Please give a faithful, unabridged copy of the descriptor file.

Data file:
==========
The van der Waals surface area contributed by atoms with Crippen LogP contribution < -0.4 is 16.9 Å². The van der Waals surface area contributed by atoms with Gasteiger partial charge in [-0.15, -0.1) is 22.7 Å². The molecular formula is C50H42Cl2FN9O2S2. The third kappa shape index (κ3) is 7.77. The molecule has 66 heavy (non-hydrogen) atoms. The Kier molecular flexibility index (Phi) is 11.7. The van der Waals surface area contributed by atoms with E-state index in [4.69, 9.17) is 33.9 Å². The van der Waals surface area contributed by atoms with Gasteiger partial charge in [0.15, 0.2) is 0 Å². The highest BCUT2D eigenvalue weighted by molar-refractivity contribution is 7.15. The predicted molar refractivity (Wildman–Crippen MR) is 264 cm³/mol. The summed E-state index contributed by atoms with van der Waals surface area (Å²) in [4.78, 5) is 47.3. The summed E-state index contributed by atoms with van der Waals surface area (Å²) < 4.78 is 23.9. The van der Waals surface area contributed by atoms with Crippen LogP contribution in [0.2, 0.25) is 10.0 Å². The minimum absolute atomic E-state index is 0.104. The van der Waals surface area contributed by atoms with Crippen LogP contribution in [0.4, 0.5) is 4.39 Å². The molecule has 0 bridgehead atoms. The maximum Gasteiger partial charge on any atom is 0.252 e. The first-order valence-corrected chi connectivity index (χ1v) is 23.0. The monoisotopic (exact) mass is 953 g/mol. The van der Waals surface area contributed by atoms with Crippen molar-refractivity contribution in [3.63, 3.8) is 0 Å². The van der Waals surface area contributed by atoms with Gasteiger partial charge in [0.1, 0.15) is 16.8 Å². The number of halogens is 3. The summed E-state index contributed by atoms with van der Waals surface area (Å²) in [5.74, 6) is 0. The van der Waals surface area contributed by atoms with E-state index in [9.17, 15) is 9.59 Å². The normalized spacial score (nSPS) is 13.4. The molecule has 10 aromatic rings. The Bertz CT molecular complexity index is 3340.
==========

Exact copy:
The van der Waals surface area contributed by atoms with Crippen LogP contribution < -0.4 is 16.9 Å². The van der Waals surface area contributed by atoms with Gasteiger partial charge in [-0.15, -0.1) is 22.7 Å². The molecular formula is C50H42Cl2FN9O2S2. The third kappa shape index (κ3) is 7.77. The molecule has 66 heavy (non-hydrogen) atoms. The Kier molecular flexibility index (Phi) is 11.7. The van der Waals surface area contributed by atoms with E-state index in [4.69, 9.17) is 33.9 Å². The van der Waals surface area contributed by atoms with Gasteiger partial charge in [0.15, 0.2) is 0 Å². The highest BCUT2D eigenvalue weighted by molar-refractivity contribution is 7.15. The predicted molar refractivity (Wildman–Crippen MR) is 264 cm³/mol. The summed E-state index contributed by atoms with van der Waals surface area (Å²) in [4.78, 5) is 47.3. The summed E-state index contributed by atoms with van der Waals surface area (Å²) < 4.78 is 23.9. The van der Waals surface area contributed by atoms with Crippen LogP contribution in [0.2, 0.25) is 10.0 Å². The minimum absolute atomic E-state index is 0.104. The van der Waals surface area contributed by atoms with Crippen LogP contribution in [0.4, 0.5) is 4.39 Å². The molecule has 0 bridgehead atoms. The maximum Gasteiger partial charge on any atom is 0.252 e. The first-order valence-corrected chi connectivity index (χ1v) is 23.0. The monoisotopic (exact) mass is 953 g/mol. The van der Waals surface area contributed by atoms with Crippen molar-refractivity contribution in [3.63, 3.8) is 0 Å². The van der Waals surface area contributed by atoms with Gasteiger partial charge in [0.1, 0.15) is 16.8 Å². The number of halogens is 3. The summed E-state index contributed by atoms with van der Waals surface area (Å²) in [5.74, 6) is 0. The van der Waals surface area contributed by atoms with E-state index in [9.17, 15) is 9.59 Å². The normalized spacial score (nSPS) is 13.4. The molecule has 10 aromatic rings. The Bertz CT molecular complexity index is 3340.